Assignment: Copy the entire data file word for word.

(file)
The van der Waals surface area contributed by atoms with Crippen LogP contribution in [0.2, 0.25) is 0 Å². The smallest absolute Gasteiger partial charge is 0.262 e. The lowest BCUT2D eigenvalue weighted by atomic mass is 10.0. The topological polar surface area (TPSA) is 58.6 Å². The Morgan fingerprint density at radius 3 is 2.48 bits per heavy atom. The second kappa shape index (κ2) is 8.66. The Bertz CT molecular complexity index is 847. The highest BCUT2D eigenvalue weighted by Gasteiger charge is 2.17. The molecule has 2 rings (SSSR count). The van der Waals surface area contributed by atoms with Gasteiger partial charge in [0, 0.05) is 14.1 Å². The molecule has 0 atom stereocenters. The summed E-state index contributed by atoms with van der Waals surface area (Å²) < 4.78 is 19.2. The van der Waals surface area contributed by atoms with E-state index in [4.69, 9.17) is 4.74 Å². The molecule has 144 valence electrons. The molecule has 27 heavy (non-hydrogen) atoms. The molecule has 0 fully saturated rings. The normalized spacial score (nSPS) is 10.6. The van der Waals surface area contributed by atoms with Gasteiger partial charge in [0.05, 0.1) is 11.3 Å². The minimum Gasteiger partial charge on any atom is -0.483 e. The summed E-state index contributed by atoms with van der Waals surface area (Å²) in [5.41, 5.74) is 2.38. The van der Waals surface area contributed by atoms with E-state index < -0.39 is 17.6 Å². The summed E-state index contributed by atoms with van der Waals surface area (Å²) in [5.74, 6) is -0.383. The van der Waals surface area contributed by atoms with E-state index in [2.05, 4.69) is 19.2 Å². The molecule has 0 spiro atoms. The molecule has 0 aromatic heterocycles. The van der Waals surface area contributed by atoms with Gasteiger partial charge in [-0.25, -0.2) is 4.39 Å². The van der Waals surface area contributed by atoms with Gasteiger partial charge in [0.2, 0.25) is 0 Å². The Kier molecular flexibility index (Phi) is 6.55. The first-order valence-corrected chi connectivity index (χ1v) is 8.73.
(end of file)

The van der Waals surface area contributed by atoms with Crippen LogP contribution in [0.2, 0.25) is 0 Å². The smallest absolute Gasteiger partial charge is 0.262 e. The lowest BCUT2D eigenvalue weighted by atomic mass is 10.0. The topological polar surface area (TPSA) is 58.6 Å². The Morgan fingerprint density at radius 3 is 2.48 bits per heavy atom. The second kappa shape index (κ2) is 8.66. The Bertz CT molecular complexity index is 847. The highest BCUT2D eigenvalue weighted by Gasteiger charge is 2.17. The molecule has 2 rings (SSSR count). The van der Waals surface area contributed by atoms with Gasteiger partial charge in [0, 0.05) is 14.1 Å². The molecule has 0 atom stereocenters. The summed E-state index contributed by atoms with van der Waals surface area (Å²) < 4.78 is 19.2. The van der Waals surface area contributed by atoms with E-state index in [4.69, 9.17) is 4.74 Å². The molecule has 144 valence electrons. The molecule has 27 heavy (non-hydrogen) atoms. The molecule has 0 fully saturated rings. The normalized spacial score (nSPS) is 10.6. The van der Waals surface area contributed by atoms with Gasteiger partial charge in [0.05, 0.1) is 11.3 Å². The minimum Gasteiger partial charge on any atom is -0.483 e. The summed E-state index contributed by atoms with van der Waals surface area (Å²) in [5.41, 5.74) is 2.38. The van der Waals surface area contributed by atoms with E-state index < -0.39 is 17.6 Å². The summed E-state index contributed by atoms with van der Waals surface area (Å²) in [5.74, 6) is -0.383. The van der Waals surface area contributed by atoms with E-state index in [2.05, 4.69) is 19.2 Å². The molecule has 0 spiro atoms. The molecule has 0 aromatic heterocycles. The van der Waals surface area contributed by atoms with Gasteiger partial charge in [-0.25, -0.2) is 4.39 Å². The van der Waals surface area contributed by atoms with Gasteiger partial charge in [0.2, 0.25) is 0 Å². The Kier molecular flexibility index (Phi) is 6.55. The first-order valence-corrected chi connectivity index (χ1v) is 8.73.